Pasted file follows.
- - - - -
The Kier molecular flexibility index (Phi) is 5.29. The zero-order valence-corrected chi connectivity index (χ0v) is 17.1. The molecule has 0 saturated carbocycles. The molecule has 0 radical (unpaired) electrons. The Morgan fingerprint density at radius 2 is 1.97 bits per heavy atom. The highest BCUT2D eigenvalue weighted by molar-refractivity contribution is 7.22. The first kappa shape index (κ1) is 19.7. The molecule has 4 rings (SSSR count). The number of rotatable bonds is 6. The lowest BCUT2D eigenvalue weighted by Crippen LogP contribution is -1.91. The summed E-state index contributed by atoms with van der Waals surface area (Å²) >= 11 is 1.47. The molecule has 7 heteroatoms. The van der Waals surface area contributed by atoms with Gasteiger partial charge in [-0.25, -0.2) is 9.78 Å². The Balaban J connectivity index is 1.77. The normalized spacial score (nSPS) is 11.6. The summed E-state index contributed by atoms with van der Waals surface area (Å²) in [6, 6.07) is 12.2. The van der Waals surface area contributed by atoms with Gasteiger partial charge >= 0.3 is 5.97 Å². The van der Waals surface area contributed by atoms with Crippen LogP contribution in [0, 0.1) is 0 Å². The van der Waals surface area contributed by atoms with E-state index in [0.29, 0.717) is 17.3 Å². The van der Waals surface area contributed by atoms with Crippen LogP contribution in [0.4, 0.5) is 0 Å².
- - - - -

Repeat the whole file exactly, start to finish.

The Kier molecular flexibility index (Phi) is 5.29. The zero-order valence-corrected chi connectivity index (χ0v) is 17.1. The molecule has 0 saturated carbocycles. The molecule has 0 radical (unpaired) electrons. The Morgan fingerprint density at radius 2 is 1.97 bits per heavy atom. The highest BCUT2D eigenvalue weighted by molar-refractivity contribution is 7.22. The first kappa shape index (κ1) is 19.7. The molecule has 4 rings (SSSR count). The number of rotatable bonds is 6. The lowest BCUT2D eigenvalue weighted by Crippen LogP contribution is -1.91. The summed E-state index contributed by atoms with van der Waals surface area (Å²) >= 11 is 1.47. The molecule has 7 heteroatoms. The van der Waals surface area contributed by atoms with Gasteiger partial charge in [-0.25, -0.2) is 9.78 Å². The Balaban J connectivity index is 1.77. The normalized spacial score (nSPS) is 11.6. The summed E-state index contributed by atoms with van der Waals surface area (Å²) in [6, 6.07) is 12.2. The van der Waals surface area contributed by atoms with Gasteiger partial charge >= 0.3 is 5.97 Å². The van der Waals surface area contributed by atoms with Crippen LogP contribution in [0, 0.1) is 0 Å². The van der Waals surface area contributed by atoms with E-state index in [0.29, 0.717) is 17.3 Å². The van der Waals surface area contributed by atoms with Crippen LogP contribution in [0.4, 0.5) is 0 Å².